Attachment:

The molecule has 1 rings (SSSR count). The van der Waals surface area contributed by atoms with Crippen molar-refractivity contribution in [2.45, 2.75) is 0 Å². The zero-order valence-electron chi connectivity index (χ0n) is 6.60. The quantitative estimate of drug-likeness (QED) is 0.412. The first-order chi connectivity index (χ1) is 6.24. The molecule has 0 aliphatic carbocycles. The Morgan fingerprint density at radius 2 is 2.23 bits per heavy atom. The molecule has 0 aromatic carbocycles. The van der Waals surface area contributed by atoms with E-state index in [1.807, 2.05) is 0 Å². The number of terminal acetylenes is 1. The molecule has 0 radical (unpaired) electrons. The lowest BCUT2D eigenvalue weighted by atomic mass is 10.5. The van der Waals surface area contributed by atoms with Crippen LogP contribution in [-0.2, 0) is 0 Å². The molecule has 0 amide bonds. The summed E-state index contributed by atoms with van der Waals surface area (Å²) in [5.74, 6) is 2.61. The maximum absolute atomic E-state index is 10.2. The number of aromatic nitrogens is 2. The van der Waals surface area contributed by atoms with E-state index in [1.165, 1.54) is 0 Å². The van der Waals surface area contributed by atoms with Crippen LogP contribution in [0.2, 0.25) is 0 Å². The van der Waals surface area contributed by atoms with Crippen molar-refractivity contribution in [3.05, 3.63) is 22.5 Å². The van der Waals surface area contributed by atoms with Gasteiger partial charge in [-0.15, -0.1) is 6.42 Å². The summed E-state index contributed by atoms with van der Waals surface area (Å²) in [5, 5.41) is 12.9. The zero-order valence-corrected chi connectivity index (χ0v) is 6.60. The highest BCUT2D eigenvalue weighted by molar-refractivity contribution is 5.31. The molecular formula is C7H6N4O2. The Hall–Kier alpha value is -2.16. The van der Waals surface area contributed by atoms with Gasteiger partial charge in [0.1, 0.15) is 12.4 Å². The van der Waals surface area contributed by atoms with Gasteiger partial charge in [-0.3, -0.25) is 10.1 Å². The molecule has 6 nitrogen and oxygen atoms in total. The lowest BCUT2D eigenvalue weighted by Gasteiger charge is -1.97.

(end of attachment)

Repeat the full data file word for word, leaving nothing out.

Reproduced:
The molecule has 1 rings (SSSR count). The van der Waals surface area contributed by atoms with Crippen molar-refractivity contribution in [2.45, 2.75) is 0 Å². The zero-order valence-electron chi connectivity index (χ0n) is 6.60. The quantitative estimate of drug-likeness (QED) is 0.412. The first-order chi connectivity index (χ1) is 6.24. The molecule has 0 aliphatic carbocycles. The Morgan fingerprint density at radius 2 is 2.23 bits per heavy atom. The molecule has 0 aromatic carbocycles. The van der Waals surface area contributed by atoms with E-state index in [1.807, 2.05) is 0 Å². The number of terminal acetylenes is 1. The molecule has 0 radical (unpaired) electrons. The lowest BCUT2D eigenvalue weighted by atomic mass is 10.5. The van der Waals surface area contributed by atoms with Crippen LogP contribution in [-0.2, 0) is 0 Å². The molecule has 0 amide bonds. The summed E-state index contributed by atoms with van der Waals surface area (Å²) in [5.74, 6) is 2.61. The maximum absolute atomic E-state index is 10.2. The number of aromatic nitrogens is 2. The van der Waals surface area contributed by atoms with E-state index in [1.165, 1.54) is 0 Å². The van der Waals surface area contributed by atoms with Crippen LogP contribution in [0.2, 0.25) is 0 Å². The van der Waals surface area contributed by atoms with Crippen molar-refractivity contribution in [3.05, 3.63) is 22.5 Å². The van der Waals surface area contributed by atoms with Gasteiger partial charge in [-0.15, -0.1) is 6.42 Å². The summed E-state index contributed by atoms with van der Waals surface area (Å²) in [5, 5.41) is 12.9. The zero-order valence-corrected chi connectivity index (χ0v) is 6.60. The highest BCUT2D eigenvalue weighted by molar-refractivity contribution is 5.31. The molecular formula is C7H6N4O2. The Hall–Kier alpha value is -2.16. The van der Waals surface area contributed by atoms with Gasteiger partial charge in [0.1, 0.15) is 12.4 Å². The van der Waals surface area contributed by atoms with Gasteiger partial charge in [-0.3, -0.25) is 10.1 Å². The molecule has 6 nitrogen and oxygen atoms in total. The lowest BCUT2D eigenvalue weighted by Gasteiger charge is -1.97.